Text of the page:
The indie rockers’ most recent effort is undoubtedly their most unusual. Prior to the album’s release, the band disclosed that there would be no advance singles. Alex Turner also wrote nearly every song for Tranquility Base on the piano, which he learned to play shortly before the songwriting for this record started. The result is jazz-esque lounge-rock. This LP is more akin to a sound collage or mood board than it is a collection of songs with catchy choruses, but that’s not a detriment whatsoever. This is among their best work, but that didn’t mean it wasn’t slightly polarizing. Rolling Stone and Stereogum published negative reviews, the latter of which likens it to Arcade Fire’s 2017 album Everything Now, which is, in my opinion, an astronomically worse record. Alex Turner and Co. tread new ground on Tranquility Base, a daring choice for the follow-up to arguably their most successful album, and the result is an escapade through a cocktail lounge, a taqueria, and a casino in outer space.
Side note: As much as I enjoy this album, this YouTube video about it is laughably accurate.
Arctic Monkeys' sophomore album still contains a decent chunk of their best songs. “Brianstorm” is an instant live favorite with Matt Helders’ relentless drums, “Do Me a Favour” remains hushed in its first half, gradually building to a cathartic climax, and “505” foreshadows the musical shift that was to come, and it’s become a true fan favorite since its release. On Favourite Worst Nightmare, the British indie rockers tightened everything they had become known for on their debut, but instead, these songs sound so tautly coiled that they could burst at any given moment. That’s not always a fault, though. The quartet certainly honed their musical craft here and further developed the ideas initially laid out on Whatever People Say I Am.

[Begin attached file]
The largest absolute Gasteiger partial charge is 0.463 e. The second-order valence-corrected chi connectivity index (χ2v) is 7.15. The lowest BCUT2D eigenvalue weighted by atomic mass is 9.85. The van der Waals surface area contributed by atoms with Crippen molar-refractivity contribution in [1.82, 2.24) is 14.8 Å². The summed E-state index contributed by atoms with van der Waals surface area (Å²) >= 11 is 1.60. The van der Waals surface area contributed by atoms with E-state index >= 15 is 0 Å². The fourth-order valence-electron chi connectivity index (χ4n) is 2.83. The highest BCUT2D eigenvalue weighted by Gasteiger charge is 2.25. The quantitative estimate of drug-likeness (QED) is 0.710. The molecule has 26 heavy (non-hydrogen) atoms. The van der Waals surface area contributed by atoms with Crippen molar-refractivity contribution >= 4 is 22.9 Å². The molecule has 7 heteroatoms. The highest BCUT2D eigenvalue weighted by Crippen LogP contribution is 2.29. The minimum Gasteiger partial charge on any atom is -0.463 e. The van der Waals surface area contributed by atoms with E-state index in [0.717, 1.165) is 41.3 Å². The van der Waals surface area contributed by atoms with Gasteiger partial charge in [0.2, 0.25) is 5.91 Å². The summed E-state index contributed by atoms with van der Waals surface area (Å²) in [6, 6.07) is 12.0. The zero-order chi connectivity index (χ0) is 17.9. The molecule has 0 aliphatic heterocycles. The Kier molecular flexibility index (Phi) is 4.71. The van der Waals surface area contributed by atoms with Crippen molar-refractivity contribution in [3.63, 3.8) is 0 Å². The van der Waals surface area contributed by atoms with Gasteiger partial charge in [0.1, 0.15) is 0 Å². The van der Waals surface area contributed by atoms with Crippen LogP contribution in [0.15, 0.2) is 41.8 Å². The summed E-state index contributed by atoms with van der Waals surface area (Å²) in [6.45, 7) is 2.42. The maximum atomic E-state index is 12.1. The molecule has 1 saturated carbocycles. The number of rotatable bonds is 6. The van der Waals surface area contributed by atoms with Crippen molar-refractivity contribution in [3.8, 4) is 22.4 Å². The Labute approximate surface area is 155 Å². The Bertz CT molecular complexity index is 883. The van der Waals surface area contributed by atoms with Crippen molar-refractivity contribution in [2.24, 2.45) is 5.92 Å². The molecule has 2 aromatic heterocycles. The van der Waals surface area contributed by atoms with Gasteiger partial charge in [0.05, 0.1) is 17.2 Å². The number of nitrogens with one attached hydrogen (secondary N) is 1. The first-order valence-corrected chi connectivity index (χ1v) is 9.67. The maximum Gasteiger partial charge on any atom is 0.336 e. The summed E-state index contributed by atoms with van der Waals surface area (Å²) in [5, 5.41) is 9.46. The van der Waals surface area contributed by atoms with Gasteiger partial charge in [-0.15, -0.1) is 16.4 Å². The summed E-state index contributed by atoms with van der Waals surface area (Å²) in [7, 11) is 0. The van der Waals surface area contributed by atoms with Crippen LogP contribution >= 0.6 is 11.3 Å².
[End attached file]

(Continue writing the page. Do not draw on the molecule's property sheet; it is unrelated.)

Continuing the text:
AM came out of nowhere. After Suck It And See, it felt like Arctic Monkeys were past their prime. Similar to other mid-aughts indie-rock acts, it felt like they had reached their fullest potential with their first two records and that they were slowly fading into obscurity. But then they released “Do I Wanna Know,” the second single, and its simple drum intro and irresistible guitar hook destined them for comeback success. On AM, it’s as if the band knew that this would catapult them to unprecedented heights. The title alone, partly eponymous, insinuates a grand return. This is a new Arctic Monkeys, and they established a concrete identity here that would land them headlining slots at festivals around the globe.
There’s something special about their debut that feels unmatched with the rest of their records. They were only teenagers when they made this album, and that youthful vivacity is palpably felt throughout its 41-minute runtime. The drum fill that kicks off “The View from the Afternoon” sets the tone of the entire record, and its closer, “A Certain Romance,” is still one of the best Arctic Monkeys songs. Similar to AM, Whatever People Say I Am encapsulates who the band was at the time of its release, and the result is a perfect snapshot of where the band was headed, as well. It demonstrated their promise as one of the leading artists of the indie-rock vanguard, and almost 15 years later, it still exhibits that same ethos.